Surrogate mother admits selling child three times

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The Independent Online

A woman admitted yesterday to making thousands of pounds from a surrogacy fraud in which she agreed to sell her unborn child over the internet to at least three different couples at the same time.

A woman admitted yesterday to making thousands of pounds from a surrogacy fraud in which she agreed to sell her unborn child over the internet to at least three different couples at the same time.

The couples were paying Moira Greenslade £500 a month after she advertised her child on an American website. Greenslade, 33, from Keighley, West Yorkshire, is now facing up to 10 years imprisonment after pleading guilty to three charges of obtaining money by deception and three offences under the Adoption Act.

Yasmin Pitter, for the prosecution at Bingley magistrates' court, said Greenslade had signed agreements in which the couples offered her between £5,000 and £9,000 for the child. She had advertised her services on the Surromomsonline website in January last year. She spent the money on her six-year-old son and family holidays.

Greenslade attracted the attention of Mark and Michelle Johnson, from Scotland, who were desperate to have a child after suffering 13 miscarriages and having eight failed attempts at IVF. They agreed to pay monthly expenses of between £500 and £5,000 ­ £9,000 in total ­ once the birth certificate was handed over. In February last year, Mr Johnson handed over two sperm samples to Greenslade, who said she had inseminated herself.

A month later, Greenslade e-mailed the couple to say she was pregnant by another man, but when they attended Greenslade's 12-week scan in May she told pre-natal clinic staff that the couple were the baby's intended parents.

However, Greenslade wanted more money. On 3 August she placed another advertisement and attracted the Robinson-Hudsons from Wrexham (who promised £500 a month plus £5,000 for the baby) and the Rashleys from Hampshire (who offered £8,000 in total). The husbands of both couples agreed to claim that the baby was biologically theirs ­ a lie ­ in order to ease the adoption process. Neither knew that Greenslade had entered into surrogacy arrangements with anyone else.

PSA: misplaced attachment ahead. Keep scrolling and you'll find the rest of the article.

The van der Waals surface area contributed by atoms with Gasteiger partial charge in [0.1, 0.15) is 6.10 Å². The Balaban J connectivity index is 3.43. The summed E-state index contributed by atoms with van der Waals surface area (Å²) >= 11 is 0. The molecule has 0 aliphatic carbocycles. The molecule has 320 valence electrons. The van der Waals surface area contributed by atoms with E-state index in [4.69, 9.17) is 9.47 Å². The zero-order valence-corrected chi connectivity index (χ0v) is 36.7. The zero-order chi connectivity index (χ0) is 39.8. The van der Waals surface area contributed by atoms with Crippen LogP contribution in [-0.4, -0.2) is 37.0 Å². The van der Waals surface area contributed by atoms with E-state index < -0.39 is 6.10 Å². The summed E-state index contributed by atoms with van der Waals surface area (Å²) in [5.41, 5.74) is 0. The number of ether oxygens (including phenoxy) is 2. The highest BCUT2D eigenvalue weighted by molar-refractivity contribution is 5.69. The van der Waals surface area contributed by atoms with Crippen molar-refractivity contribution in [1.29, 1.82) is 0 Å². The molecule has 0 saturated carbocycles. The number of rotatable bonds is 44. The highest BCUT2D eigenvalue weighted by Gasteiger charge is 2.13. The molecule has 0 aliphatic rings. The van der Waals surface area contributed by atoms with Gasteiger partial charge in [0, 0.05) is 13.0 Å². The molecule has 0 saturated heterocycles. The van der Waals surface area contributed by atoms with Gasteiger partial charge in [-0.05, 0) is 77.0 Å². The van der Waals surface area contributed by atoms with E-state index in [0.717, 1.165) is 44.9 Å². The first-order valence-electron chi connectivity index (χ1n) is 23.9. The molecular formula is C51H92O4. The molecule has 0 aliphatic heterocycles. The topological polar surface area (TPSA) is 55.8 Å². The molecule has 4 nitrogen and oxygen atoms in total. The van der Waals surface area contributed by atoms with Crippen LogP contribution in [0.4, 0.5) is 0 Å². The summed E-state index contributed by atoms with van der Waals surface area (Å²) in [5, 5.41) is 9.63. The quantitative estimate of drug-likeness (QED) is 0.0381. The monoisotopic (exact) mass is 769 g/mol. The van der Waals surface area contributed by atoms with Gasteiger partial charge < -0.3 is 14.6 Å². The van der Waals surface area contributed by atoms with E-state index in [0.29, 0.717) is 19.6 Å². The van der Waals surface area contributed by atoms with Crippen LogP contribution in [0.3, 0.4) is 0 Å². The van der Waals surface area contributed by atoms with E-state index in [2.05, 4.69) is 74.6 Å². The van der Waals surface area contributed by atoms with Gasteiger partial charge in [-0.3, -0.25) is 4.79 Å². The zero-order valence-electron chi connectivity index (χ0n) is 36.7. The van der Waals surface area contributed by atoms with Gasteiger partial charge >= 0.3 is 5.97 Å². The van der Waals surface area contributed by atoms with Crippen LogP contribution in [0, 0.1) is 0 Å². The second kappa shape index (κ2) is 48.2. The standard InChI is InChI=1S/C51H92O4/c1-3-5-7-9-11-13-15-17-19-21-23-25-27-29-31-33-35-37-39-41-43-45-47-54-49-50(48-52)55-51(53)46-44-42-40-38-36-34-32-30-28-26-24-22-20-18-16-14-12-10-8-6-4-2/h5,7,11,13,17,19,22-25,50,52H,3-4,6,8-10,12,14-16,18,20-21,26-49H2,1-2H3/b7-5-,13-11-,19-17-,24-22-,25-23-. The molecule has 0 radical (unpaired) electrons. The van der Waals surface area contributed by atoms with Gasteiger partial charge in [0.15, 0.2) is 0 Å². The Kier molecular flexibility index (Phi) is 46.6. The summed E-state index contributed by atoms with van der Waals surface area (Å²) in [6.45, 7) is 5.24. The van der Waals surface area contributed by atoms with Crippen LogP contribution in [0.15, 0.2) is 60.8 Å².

She also placed a third website advertisement in October. She was contacted by a further two families who have never been traced, though it is thought no money was involved.

On 24 November, the Johnsons received a letter from Greenslade cancelling the arrangement and saying she was putting the child up for adoption. The following day she e-mailed the Robinson-Hudsons, saying she was cancelling their agreement. The couple contacted police in Wrexham, who searched Greenslade's home.

Greenslade gave birth on 11 December at the Princess Anne hospital in Southampton, but was arrested before she could give her baby to the Rashleys. The child was taken into care and later transferred to Bradford social services. A DNA test proved that none of the three men involved was the father of the baby.

Greenslade admitted three charges of obtaining property by deception and a further two charges of advertising that she was to be the parent of a child she wished to be adopted. She also admitted a further charge of arranging an adoption when she was not an adoption agent. She was granted conditional bail and committed to Crown Court for sentencing.

Outside court, Detective Chief Inspector Mick Hopwood said: "The reaction of the couples was very shocked. They are, of course, victims as they were desperate to adopt children. This was an exploitation of these people's expectations."